Zero-day lexicography

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It was reported yesterday that Microsoft has released a patch for a recently uncovered flaw in Internet Explorer. Thus Fahmida Rashid, "Microsoft Releases Emergency IE Patch", Security Watch 9/21/2012:

Microsoft has released an out-of-band update fixing at least five vulnerabilities in Internet Explorer, including the recently disclosed zero-day vulnerability already being exploited in the wild. [emphasis added]

If you don't know what a "zero-day vulnerability" is, Wikipedia will explain it to you:

A zero-day (or zero-hour or day zero) attack or threat is an attack that exploits a previously unknown vulnerability in a computer application, meaning that the attack occurs on "day zero" of awareness of the vulnerability. This means that the developers have had zero days to address and patch the vulnerability. Zero-day exploits (actual software that uses a security hole to carry out an attack) are used or shared by attackers before the developer of the target software knows about the vulnerability.

It's worth noting in this case that the vulnerability in question was still called "zero day" after being in the news for almost a week: it seems that zero day has come to mean something like "known to bad guys before a defense is available".

In any case, I'm curious about where this whole "zero day" business came from, and how widely it's spread.

The OED has zero day glossed as "Mil. the day on which an attack or operation is scheduled to begin", with citations back to 1929:

1929   Papers Michigan Acad. Sci., Arts & Lett. 10 335/2   Zero day, the day for an attack.
1938   Brit. Jrnl. Psychol. 28 325   On zero-day (the day preceding the beginning of training with the aid of the electric shock) each rat was immersed six times in the tank.
1947   L. Hastings Dragons are Extra iv. 80,   I..fixed a zero-day three months ahead.
1978   R. V. Jones Most Secret War xxxix. 350,   20th October had been fixed as Zero Day for rocket attacks on London to begin.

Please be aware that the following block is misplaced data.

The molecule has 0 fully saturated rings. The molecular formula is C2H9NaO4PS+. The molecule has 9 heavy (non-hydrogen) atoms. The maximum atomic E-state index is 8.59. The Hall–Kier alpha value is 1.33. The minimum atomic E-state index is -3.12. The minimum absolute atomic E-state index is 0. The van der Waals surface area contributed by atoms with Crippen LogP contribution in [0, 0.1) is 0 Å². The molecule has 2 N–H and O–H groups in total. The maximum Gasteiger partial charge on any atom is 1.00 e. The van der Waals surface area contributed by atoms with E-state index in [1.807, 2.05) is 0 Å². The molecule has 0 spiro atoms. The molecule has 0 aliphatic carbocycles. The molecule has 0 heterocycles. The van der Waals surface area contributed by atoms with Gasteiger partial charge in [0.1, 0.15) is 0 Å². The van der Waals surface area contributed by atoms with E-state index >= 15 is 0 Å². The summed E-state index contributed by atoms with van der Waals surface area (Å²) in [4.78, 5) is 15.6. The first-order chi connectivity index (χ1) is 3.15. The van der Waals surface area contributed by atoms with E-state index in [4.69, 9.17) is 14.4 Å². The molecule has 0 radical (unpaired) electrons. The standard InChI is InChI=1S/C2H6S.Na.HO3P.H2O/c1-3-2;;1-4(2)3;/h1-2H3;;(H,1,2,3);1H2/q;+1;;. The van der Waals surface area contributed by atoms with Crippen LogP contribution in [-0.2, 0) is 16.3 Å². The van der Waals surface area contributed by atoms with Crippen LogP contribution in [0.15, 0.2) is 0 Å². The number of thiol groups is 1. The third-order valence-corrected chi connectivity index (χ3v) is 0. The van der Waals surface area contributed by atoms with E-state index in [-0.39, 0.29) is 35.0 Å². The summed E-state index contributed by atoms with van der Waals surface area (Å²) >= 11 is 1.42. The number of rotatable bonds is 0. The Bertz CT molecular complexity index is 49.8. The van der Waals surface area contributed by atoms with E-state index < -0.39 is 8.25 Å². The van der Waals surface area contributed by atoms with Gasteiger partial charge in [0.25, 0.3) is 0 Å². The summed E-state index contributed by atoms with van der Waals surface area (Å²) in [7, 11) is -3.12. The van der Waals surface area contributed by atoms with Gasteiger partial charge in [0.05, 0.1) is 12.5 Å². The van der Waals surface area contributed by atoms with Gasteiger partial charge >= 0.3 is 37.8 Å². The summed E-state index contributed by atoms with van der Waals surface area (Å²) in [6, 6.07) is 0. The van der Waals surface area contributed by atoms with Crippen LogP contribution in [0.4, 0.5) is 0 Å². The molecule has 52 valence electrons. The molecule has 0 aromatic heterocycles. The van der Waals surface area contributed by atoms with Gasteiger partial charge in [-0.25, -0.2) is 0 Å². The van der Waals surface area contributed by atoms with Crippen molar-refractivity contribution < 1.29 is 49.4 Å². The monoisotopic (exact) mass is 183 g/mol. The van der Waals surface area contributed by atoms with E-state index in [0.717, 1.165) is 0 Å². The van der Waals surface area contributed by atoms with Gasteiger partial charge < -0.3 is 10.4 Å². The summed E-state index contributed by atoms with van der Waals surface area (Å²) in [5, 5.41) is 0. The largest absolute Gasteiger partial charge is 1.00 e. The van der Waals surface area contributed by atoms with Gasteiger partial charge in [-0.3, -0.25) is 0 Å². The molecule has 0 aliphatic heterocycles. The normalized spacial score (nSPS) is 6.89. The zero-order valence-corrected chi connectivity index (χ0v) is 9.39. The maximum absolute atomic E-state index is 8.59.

This is just above the more familiar zero hour "Mil. the hour at which an attack or operation is timed to begin".  The recent computer-security usage drops the whole idea of an attack or operation scheduled in advance. It retains the idea of counting days from zero in an attack or operation — except that you never count past zero. On the day after a zero-day exploit appears, it's not called a "day one exploit" or whatever.

The oldest clear examples that I've found of zero day in the current computer-security sense are from 1999-2001.  A whitepaper which claims to have been "originally published in 1999" — Ron Gula, "Broadening the scope of penetration-testing techniques" — has a section on "Zero-Day Exploits". And Brian McWilliams, "Lapse At SANS May Have Been Self-Inflicted", Newsbytes 7/16/2001, has:

The computer security research and education group restored its Web site Sunday evening, after its home page was replaced Friday by an attacker using the name "Fluffi Bunni." The defaced page included a photo of a pink stuffed rabbit in front  of a computer. On the screen of the monitor read a message, "Would  you really trust these guys to teach you security?" […]

"This was probably a procedural failure, where somebody left  something exposed. I don't think this was the result of a zero-day exploit," said a source close to the organization. Zero-day exploits are closely guarded vulnerabilities discovered by attackers in  popular software but not published widely.